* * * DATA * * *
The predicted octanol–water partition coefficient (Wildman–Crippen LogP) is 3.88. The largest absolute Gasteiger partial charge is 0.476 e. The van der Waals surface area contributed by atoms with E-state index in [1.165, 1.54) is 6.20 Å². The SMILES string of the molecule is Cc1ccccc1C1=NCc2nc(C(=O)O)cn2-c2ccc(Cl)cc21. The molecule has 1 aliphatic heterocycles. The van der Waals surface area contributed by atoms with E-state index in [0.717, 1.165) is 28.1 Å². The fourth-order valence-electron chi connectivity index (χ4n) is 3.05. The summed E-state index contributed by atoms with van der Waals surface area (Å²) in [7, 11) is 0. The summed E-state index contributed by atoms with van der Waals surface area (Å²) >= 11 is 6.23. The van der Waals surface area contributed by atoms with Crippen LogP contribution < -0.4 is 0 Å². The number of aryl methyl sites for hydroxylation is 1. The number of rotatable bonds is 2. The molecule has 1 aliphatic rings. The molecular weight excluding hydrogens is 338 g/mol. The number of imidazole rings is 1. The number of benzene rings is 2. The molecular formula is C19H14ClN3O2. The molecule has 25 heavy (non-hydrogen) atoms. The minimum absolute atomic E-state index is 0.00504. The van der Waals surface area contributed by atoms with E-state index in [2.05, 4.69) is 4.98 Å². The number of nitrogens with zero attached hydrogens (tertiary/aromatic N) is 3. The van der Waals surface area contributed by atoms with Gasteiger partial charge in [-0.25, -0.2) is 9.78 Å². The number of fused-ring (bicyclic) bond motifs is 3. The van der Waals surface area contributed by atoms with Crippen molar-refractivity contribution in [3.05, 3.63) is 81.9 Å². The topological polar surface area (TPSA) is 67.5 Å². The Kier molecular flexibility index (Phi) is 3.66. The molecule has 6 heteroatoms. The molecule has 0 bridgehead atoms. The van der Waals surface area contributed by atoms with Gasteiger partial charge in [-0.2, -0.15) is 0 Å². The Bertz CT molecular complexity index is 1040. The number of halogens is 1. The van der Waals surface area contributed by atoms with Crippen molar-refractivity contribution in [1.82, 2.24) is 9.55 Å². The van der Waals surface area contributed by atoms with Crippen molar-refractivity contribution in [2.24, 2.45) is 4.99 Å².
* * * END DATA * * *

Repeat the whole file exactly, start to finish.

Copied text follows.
The predicted octanol–water partition coefficient (Wildman–Crippen LogP) is 3.88. The largest absolute Gasteiger partial charge is 0.476 e. The van der Waals surface area contributed by atoms with E-state index in [1.165, 1.54) is 6.20 Å². The SMILES string of the molecule is Cc1ccccc1C1=NCc2nc(C(=O)O)cn2-c2ccc(Cl)cc21. The molecule has 1 aliphatic heterocycles. The van der Waals surface area contributed by atoms with E-state index in [0.717, 1.165) is 28.1 Å². The fourth-order valence-electron chi connectivity index (χ4n) is 3.05. The summed E-state index contributed by atoms with van der Waals surface area (Å²) in [7, 11) is 0. The summed E-state index contributed by atoms with van der Waals surface area (Å²) >= 11 is 6.23. The van der Waals surface area contributed by atoms with Crippen LogP contribution < -0.4 is 0 Å². The number of aryl methyl sites for hydroxylation is 1. The number of rotatable bonds is 2. The molecule has 1 aliphatic rings. The molecular weight excluding hydrogens is 338 g/mol. The number of imidazole rings is 1. The number of benzene rings is 2. The molecular formula is C19H14ClN3O2. The molecule has 25 heavy (non-hydrogen) atoms. The minimum absolute atomic E-state index is 0.00504. The van der Waals surface area contributed by atoms with E-state index in [2.05, 4.69) is 4.98 Å². The number of nitrogens with zero attached hydrogens (tertiary/aromatic N) is 3. The van der Waals surface area contributed by atoms with Gasteiger partial charge in [-0.25, -0.2) is 9.78 Å². The number of fused-ring (bicyclic) bond motifs is 3. The van der Waals surface area contributed by atoms with Crippen molar-refractivity contribution in [3.05, 3.63) is 81.9 Å². The topological polar surface area (TPSA) is 67.5 Å². The Kier molecular flexibility index (Phi) is 3.66. The molecule has 6 heteroatoms. The molecule has 0 bridgehead atoms. The van der Waals surface area contributed by atoms with Gasteiger partial charge in [-0.2, -0.15) is 0 Å². The Bertz CT molecular complexity index is 1040. The number of halogens is 1. The van der Waals surface area contributed by atoms with Crippen molar-refractivity contribution in [1.82, 2.24) is 9.55 Å². The van der Waals surface area contributed by atoms with Crippen molar-refractivity contribution in [2.24, 2.45) is 4.99 Å².